B2B Email Best Practices

B2B Email Best Practices

Issue: 

2014, May

The ad tech industry is abuzz with emerging technologies and new techniques, but email marketing remains one of the most important tools in the B2B marketer’s toolbox. The cornerstone of today’s business communications, email goes out at the rate of over 122 billion messages every hour, and 68 percent of marketers say that email marketing is vital to their business. 

That said, email marketing in 2014 is not the same as it was in the ‘90s. Here are current best practices for B2B marketers looking to leverage email for customer engagement, acquisition, retention, CRM and more. 

Make subject lines count. The subject line is the very first interaction your customers have with your message, so craft it carefully to encourage them to actually open the email. It should be short, benefits-driven and compelling. Self-service email provider MailChimp recommends 50 characters or less, and—though your grade school composition teacher may cringe—don’t waste valuable space on unnecessary punctuation. We’ve also found that capitalizing the important words lifts engagement, and that recipients are 22 percent more likely to open emails addressed to them by name. 

Content is (obviously) key. This may sound like a no-brainer, but your email’s content should also adhere to certain best practices. Keep it clear and concise. Also be sure that it actually delivers on the promise of the subject line. And keep the salesy stuff out of it. It’s a marketing message, but don’t beat users over the head. Don’t focus only on yourself; asking questions within the body of the email message has been shown to boost customer interest and click-through rates.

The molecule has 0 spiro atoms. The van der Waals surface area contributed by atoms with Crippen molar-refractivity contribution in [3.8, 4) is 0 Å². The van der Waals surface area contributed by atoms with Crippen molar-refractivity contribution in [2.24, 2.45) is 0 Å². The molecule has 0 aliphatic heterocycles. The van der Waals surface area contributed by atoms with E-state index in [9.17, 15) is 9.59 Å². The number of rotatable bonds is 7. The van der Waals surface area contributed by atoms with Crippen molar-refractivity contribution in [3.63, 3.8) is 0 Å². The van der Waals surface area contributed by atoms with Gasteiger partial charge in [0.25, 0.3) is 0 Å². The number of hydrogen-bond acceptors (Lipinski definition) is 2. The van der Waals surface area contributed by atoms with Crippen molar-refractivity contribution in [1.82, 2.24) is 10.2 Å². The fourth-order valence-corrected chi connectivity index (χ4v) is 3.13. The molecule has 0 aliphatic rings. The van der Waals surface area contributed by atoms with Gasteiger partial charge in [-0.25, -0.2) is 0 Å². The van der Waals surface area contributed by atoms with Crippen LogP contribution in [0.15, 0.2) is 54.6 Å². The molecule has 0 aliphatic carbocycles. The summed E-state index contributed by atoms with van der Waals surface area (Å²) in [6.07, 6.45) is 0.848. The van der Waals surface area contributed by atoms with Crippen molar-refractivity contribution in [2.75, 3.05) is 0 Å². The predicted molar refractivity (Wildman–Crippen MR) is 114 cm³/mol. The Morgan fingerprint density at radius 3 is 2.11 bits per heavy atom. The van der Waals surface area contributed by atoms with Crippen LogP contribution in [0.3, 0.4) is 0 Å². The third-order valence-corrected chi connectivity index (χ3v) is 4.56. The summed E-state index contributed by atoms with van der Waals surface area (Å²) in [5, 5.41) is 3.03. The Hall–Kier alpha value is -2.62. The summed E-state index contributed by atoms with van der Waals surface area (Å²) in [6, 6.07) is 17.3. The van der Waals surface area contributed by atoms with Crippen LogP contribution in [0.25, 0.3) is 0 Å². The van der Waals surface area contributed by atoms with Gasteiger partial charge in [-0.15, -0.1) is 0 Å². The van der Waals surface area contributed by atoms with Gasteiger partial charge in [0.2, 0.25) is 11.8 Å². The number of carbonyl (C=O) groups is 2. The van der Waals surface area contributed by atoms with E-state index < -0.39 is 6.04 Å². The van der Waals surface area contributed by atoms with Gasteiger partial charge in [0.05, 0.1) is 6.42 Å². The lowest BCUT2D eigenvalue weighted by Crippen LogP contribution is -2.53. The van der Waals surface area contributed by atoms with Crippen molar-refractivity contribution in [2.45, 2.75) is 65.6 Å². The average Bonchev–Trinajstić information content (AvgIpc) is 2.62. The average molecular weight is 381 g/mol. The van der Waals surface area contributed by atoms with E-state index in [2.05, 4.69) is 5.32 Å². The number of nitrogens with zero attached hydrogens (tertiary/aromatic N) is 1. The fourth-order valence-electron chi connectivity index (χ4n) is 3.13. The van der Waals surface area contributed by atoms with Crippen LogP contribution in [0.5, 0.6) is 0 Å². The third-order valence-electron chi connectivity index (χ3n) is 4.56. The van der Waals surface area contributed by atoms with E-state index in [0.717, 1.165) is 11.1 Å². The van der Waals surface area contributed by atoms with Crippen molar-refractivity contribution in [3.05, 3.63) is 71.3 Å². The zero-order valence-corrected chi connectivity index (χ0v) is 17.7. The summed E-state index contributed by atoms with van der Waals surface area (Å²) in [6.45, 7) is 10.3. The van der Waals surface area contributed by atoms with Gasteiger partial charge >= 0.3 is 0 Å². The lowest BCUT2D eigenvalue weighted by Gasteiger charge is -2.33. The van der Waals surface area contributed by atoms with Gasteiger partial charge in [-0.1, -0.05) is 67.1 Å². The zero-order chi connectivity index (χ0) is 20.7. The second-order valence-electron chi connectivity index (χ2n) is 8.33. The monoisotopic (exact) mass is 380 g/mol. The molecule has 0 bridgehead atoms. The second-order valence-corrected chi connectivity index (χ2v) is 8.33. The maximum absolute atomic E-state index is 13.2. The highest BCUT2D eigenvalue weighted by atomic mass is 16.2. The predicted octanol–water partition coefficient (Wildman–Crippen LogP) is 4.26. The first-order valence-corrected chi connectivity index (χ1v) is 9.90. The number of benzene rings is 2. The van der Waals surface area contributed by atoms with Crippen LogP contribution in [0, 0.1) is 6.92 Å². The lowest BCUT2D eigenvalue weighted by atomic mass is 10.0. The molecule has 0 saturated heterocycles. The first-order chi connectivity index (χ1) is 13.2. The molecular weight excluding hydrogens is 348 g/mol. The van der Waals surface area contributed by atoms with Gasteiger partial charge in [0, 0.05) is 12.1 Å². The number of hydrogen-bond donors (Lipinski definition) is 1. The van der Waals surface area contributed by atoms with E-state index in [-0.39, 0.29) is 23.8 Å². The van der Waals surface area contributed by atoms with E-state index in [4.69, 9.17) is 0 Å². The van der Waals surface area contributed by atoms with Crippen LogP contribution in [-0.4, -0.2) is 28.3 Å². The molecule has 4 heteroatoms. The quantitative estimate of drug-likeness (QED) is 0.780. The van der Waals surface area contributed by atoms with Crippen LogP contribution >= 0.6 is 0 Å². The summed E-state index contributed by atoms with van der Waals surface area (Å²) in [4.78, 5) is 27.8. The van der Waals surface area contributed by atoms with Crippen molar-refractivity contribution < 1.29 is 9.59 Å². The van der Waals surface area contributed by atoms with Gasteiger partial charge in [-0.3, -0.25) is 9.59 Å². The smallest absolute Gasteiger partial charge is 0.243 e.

Go with eye-catching creative. This also sounds obvious, but many B2B marketers eschew color and design elements in favor of a more “professional looking” black and white, text-heavy message when, actually, a little color goes a long way toward capturing interest and driving action. We don’t recommend neon green letters and flashing banners, but we’ve found that orange and red are colors that pop, especially for Call To Action buttons. Also, those buttons are more likely to get clicked if they are placed either at the beginning of the message, the end, or both.  

Test, test, test. Who cares how beautiful or compelling the email is if it never actually makes it to the inbox? Be sure to regularly test delivery rates to avoid getting stuck in spam filters, which can be even stricter for some corporate domains. Also, regularly conduct A/B testing to optimize campaign performance and surface any issues.

Go mobile. Your B2B prospects are doing business on their smartphones and tablets, so if your design isn’t optimized for mobile and responsive to action via mobile devices, you’re way behind the curve. This is no longer optional. 

Email is still one of the most effective ways to engage on a one-to-one basis with B2B customers and prospects, but it is important to understand how your B2B audiences use and respond to email in general in order to actually begin that dialogue and maintain it over the lifecycle of that customer. Keep your communications concise, benefit-oriented, eye-catching and device-agnostic and you’re sure to reap the rewards of this tried and true channel. 

Author: 

Erik Matlick
Erik Matlick's picture

Erik Matlick guides corporate strategy and vision as CEO at Madison Logic.  Reach him at erik@madisonlogic.com